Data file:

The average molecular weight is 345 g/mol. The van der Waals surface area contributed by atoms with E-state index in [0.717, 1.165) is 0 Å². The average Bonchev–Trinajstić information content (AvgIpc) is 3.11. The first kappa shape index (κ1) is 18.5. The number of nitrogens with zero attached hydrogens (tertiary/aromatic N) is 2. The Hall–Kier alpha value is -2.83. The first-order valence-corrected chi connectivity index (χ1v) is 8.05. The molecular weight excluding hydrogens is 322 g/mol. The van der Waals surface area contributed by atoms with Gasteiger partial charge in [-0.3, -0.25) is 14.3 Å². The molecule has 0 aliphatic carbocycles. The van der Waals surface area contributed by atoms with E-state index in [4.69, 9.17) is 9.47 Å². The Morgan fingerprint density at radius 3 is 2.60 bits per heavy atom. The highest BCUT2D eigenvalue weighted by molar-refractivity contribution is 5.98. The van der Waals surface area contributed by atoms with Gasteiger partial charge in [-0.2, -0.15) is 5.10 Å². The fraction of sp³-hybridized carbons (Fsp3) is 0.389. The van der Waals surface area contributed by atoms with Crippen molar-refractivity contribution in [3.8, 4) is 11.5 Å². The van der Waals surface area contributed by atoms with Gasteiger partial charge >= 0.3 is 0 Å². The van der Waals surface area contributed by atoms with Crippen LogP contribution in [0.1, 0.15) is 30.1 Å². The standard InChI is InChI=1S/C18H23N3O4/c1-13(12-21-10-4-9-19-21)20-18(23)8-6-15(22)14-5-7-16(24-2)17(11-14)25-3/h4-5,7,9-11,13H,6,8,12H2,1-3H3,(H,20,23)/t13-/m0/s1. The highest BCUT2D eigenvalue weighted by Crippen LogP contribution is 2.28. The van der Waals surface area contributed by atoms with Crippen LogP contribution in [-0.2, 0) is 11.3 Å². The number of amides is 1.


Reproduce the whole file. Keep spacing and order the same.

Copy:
The average molecular weight is 345 g/mol. The van der Waals surface area contributed by atoms with E-state index in [0.717, 1.165) is 0 Å². The average Bonchev–Trinajstić information content (AvgIpc) is 3.11. The first kappa shape index (κ1) is 18.5. The number of nitrogens with zero attached hydrogens (tertiary/aromatic N) is 2. The Hall–Kier alpha value is -2.83. The first-order valence-corrected chi connectivity index (χ1v) is 8.05. The molecular weight excluding hydrogens is 322 g/mol. The van der Waals surface area contributed by atoms with Gasteiger partial charge in [-0.3, -0.25) is 14.3 Å². The molecule has 0 aliphatic carbocycles. The van der Waals surface area contributed by atoms with E-state index in [4.69, 9.17) is 9.47 Å². The Morgan fingerprint density at radius 3 is 2.60 bits per heavy atom. The highest BCUT2D eigenvalue weighted by molar-refractivity contribution is 5.98. The van der Waals surface area contributed by atoms with Gasteiger partial charge in [-0.2, -0.15) is 5.10 Å². The fraction of sp³-hybridized carbons (Fsp3) is 0.389. The van der Waals surface area contributed by atoms with Crippen molar-refractivity contribution in [3.8, 4) is 11.5 Å². The van der Waals surface area contributed by atoms with Gasteiger partial charge >= 0.3 is 0 Å². The van der Waals surface area contributed by atoms with Crippen LogP contribution in [0.1, 0.15) is 30.1 Å². The standard InChI is InChI=1S/C18H23N3O4/c1-13(12-21-10-4-9-19-21)20-18(23)8-6-15(22)14-5-7-16(24-2)17(11-14)25-3/h4-5,7,9-11,13H,6,8,12H2,1-3H3,(H,20,23)/t13-/m0/s1. The highest BCUT2D eigenvalue weighted by Crippen LogP contribution is 2.28. The van der Waals surface area contributed by atoms with Crippen LogP contribution in [-0.2, 0) is 11.3 Å². The number of amides is 1.